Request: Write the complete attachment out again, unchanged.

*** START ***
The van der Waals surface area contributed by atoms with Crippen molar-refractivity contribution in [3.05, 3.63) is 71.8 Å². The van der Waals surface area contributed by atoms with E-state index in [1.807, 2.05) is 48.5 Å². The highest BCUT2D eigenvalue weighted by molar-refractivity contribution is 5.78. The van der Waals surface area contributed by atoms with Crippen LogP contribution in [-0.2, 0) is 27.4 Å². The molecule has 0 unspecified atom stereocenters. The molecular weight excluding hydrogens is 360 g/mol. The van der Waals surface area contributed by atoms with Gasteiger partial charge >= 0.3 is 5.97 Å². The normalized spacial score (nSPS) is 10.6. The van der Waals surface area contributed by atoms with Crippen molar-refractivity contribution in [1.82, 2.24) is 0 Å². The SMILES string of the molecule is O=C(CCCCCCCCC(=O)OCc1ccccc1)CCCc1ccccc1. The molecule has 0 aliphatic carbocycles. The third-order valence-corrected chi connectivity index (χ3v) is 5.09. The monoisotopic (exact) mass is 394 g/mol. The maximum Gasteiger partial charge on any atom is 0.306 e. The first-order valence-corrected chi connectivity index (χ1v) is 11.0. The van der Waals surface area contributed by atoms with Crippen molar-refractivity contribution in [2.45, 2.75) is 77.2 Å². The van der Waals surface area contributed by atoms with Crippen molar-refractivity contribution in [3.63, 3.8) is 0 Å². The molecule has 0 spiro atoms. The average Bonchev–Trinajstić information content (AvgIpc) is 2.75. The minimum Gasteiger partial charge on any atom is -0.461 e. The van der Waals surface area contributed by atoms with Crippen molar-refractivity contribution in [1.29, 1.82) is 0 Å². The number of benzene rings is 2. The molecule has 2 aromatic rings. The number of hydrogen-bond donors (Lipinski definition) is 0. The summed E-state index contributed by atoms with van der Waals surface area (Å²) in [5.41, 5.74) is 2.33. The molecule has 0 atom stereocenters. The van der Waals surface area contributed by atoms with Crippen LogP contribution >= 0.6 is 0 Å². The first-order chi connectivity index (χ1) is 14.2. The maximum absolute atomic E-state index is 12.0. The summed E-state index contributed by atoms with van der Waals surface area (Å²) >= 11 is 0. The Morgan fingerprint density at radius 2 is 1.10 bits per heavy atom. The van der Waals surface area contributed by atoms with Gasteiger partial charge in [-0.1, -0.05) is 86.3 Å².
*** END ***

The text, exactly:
The van der Waals surface area contributed by atoms with Crippen molar-refractivity contribution in [3.05, 3.63) is 71.8 Å². The van der Waals surface area contributed by atoms with E-state index in [1.807, 2.05) is 48.5 Å². The highest BCUT2D eigenvalue weighted by molar-refractivity contribution is 5.78. The van der Waals surface area contributed by atoms with Crippen LogP contribution in [-0.2, 0) is 27.4 Å². The molecule has 0 unspecified atom stereocenters. The molecular weight excluding hydrogens is 360 g/mol. The van der Waals surface area contributed by atoms with Gasteiger partial charge >= 0.3 is 5.97 Å². The normalized spacial score (nSPS) is 10.6. The van der Waals surface area contributed by atoms with Crippen molar-refractivity contribution in [1.82, 2.24) is 0 Å². The SMILES string of the molecule is O=C(CCCCCCCCC(=O)OCc1ccccc1)CCCc1ccccc1. The molecule has 0 aliphatic carbocycles. The third-order valence-corrected chi connectivity index (χ3v) is 5.09. The monoisotopic (exact) mass is 394 g/mol. The maximum Gasteiger partial charge on any atom is 0.306 e. The first-order valence-corrected chi connectivity index (χ1v) is 11.0. The van der Waals surface area contributed by atoms with Crippen molar-refractivity contribution in [2.45, 2.75) is 77.2 Å². The van der Waals surface area contributed by atoms with Crippen molar-refractivity contribution in [3.63, 3.8) is 0 Å². The molecule has 0 spiro atoms. The average Bonchev–Trinajstić information content (AvgIpc) is 2.75. The minimum Gasteiger partial charge on any atom is -0.461 e. The van der Waals surface area contributed by atoms with Crippen molar-refractivity contribution in [1.29, 1.82) is 0 Å². The number of benzene rings is 2. The molecule has 2 aromatic rings. The number of hydrogen-bond donors (Lipinski definition) is 0. The summed E-state index contributed by atoms with van der Waals surface area (Å²) in [5.41, 5.74) is 2.33. The molecule has 0 atom stereocenters. The van der Waals surface area contributed by atoms with Crippen LogP contribution >= 0.6 is 0 Å². The first-order chi connectivity index (χ1) is 14.2. The maximum absolute atomic E-state index is 12.0. The summed E-state index contributed by atoms with van der Waals surface area (Å²) >= 11 is 0. The Morgan fingerprint density at radius 2 is 1.10 bits per heavy atom. The van der Waals surface area contributed by atoms with Gasteiger partial charge in [-0.1, -0.05) is 86.3 Å².